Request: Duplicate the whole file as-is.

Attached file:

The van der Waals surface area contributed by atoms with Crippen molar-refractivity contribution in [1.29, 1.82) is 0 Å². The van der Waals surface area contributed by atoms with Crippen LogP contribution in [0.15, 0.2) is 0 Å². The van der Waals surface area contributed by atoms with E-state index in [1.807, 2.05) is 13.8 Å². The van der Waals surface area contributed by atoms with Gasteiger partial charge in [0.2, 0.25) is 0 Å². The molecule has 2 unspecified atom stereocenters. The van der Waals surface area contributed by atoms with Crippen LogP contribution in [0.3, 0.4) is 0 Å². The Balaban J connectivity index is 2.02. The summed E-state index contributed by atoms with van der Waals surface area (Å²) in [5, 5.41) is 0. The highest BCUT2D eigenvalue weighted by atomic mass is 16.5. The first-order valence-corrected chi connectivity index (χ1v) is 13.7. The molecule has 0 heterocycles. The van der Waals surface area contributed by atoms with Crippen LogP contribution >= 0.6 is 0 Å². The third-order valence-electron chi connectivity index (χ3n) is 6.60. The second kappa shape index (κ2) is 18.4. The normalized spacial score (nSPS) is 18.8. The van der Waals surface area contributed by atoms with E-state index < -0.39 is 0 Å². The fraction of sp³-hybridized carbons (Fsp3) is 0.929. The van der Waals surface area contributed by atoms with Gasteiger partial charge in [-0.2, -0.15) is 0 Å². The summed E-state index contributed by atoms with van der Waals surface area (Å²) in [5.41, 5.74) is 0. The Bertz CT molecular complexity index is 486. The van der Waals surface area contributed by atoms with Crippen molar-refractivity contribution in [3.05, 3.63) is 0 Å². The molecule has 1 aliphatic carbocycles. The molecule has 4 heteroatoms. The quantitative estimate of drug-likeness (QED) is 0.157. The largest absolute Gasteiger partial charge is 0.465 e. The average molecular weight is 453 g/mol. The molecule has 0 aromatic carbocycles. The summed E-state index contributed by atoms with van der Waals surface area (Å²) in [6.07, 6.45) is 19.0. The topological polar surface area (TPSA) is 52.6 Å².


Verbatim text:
The van der Waals surface area contributed by atoms with Crippen molar-refractivity contribution in [1.29, 1.82) is 0 Å². The van der Waals surface area contributed by atoms with Crippen LogP contribution in [0.15, 0.2) is 0 Å². The van der Waals surface area contributed by atoms with E-state index in [1.807, 2.05) is 13.8 Å². The van der Waals surface area contributed by atoms with Gasteiger partial charge in [0.2, 0.25) is 0 Å². The molecule has 2 unspecified atom stereocenters. The van der Waals surface area contributed by atoms with Crippen LogP contribution in [0.3, 0.4) is 0 Å². The Balaban J connectivity index is 2.02. The summed E-state index contributed by atoms with van der Waals surface area (Å²) in [5, 5.41) is 0. The highest BCUT2D eigenvalue weighted by atomic mass is 16.5. The first-order valence-corrected chi connectivity index (χ1v) is 13.7. The molecule has 0 heterocycles. The van der Waals surface area contributed by atoms with Crippen LogP contribution >= 0.6 is 0 Å². The third-order valence-electron chi connectivity index (χ3n) is 6.60. The second kappa shape index (κ2) is 18.4. The normalized spacial score (nSPS) is 18.8. The van der Waals surface area contributed by atoms with E-state index < -0.39 is 0 Å². The fraction of sp³-hybridized carbons (Fsp3) is 0.929. The van der Waals surface area contributed by atoms with Gasteiger partial charge in [-0.2, -0.15) is 0 Å². The summed E-state index contributed by atoms with van der Waals surface area (Å²) in [5.41, 5.74) is 0. The Bertz CT molecular complexity index is 486. The van der Waals surface area contributed by atoms with Crippen molar-refractivity contribution in [3.05, 3.63) is 0 Å². The molecule has 1 aliphatic carbocycles. The molecule has 4 heteroatoms. The quantitative estimate of drug-likeness (QED) is 0.157. The largest absolute Gasteiger partial charge is 0.465 e. The average molecular weight is 453 g/mol. The molecule has 0 aromatic carbocycles. The summed E-state index contributed by atoms with van der Waals surface area (Å²) in [6.07, 6.45) is 19.0. The topological polar surface area (TPSA) is 52.6 Å².